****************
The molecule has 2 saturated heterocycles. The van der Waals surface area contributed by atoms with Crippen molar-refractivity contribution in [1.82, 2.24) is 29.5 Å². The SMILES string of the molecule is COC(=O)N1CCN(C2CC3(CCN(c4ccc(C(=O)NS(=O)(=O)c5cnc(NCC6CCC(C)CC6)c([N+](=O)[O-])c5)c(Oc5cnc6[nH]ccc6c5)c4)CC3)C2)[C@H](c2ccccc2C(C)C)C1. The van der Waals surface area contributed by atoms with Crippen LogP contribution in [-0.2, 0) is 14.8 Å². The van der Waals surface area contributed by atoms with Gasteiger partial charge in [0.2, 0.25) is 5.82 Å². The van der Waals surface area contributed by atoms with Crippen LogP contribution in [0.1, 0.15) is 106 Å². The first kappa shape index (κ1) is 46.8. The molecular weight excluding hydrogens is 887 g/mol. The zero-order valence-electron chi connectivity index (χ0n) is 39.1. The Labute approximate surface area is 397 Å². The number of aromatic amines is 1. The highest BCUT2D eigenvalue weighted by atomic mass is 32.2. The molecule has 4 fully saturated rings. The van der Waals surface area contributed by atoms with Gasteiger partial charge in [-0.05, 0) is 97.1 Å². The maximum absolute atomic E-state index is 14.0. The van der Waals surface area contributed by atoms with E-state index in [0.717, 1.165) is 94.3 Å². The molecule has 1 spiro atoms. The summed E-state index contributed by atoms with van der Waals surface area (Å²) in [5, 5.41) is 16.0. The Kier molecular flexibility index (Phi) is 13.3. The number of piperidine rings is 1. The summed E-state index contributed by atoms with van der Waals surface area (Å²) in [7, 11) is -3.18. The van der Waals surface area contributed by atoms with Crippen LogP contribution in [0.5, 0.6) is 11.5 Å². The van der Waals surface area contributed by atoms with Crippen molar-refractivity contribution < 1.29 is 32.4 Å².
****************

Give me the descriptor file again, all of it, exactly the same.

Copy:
The molecule has 2 saturated heterocycles. The van der Waals surface area contributed by atoms with Crippen molar-refractivity contribution in [1.82, 2.24) is 29.5 Å². The SMILES string of the molecule is COC(=O)N1CCN(C2CC3(CCN(c4ccc(C(=O)NS(=O)(=O)c5cnc(NCC6CCC(C)CC6)c([N+](=O)[O-])c5)c(Oc5cnc6[nH]ccc6c5)c4)CC3)C2)[C@H](c2ccccc2C(C)C)C1. The van der Waals surface area contributed by atoms with Crippen LogP contribution in [-0.2, 0) is 14.8 Å². The van der Waals surface area contributed by atoms with Gasteiger partial charge in [0.2, 0.25) is 5.82 Å². The van der Waals surface area contributed by atoms with Crippen LogP contribution in [0.1, 0.15) is 106 Å². The first kappa shape index (κ1) is 46.8. The molecular weight excluding hydrogens is 887 g/mol. The zero-order valence-electron chi connectivity index (χ0n) is 39.1. The Labute approximate surface area is 397 Å². The number of aromatic amines is 1. The highest BCUT2D eigenvalue weighted by atomic mass is 32.2. The molecule has 4 fully saturated rings. The van der Waals surface area contributed by atoms with Gasteiger partial charge in [-0.05, 0) is 97.1 Å². The maximum absolute atomic E-state index is 14.0. The van der Waals surface area contributed by atoms with E-state index in [0.717, 1.165) is 94.3 Å². The molecule has 1 spiro atoms. The summed E-state index contributed by atoms with van der Waals surface area (Å²) in [5, 5.41) is 16.0. The Kier molecular flexibility index (Phi) is 13.3. The number of piperidine rings is 1. The summed E-state index contributed by atoms with van der Waals surface area (Å²) in [7, 11) is -3.18. The van der Waals surface area contributed by atoms with Crippen LogP contribution in [0.5, 0.6) is 11.5 Å². The van der Waals surface area contributed by atoms with Crippen molar-refractivity contribution < 1.29 is 32.4 Å².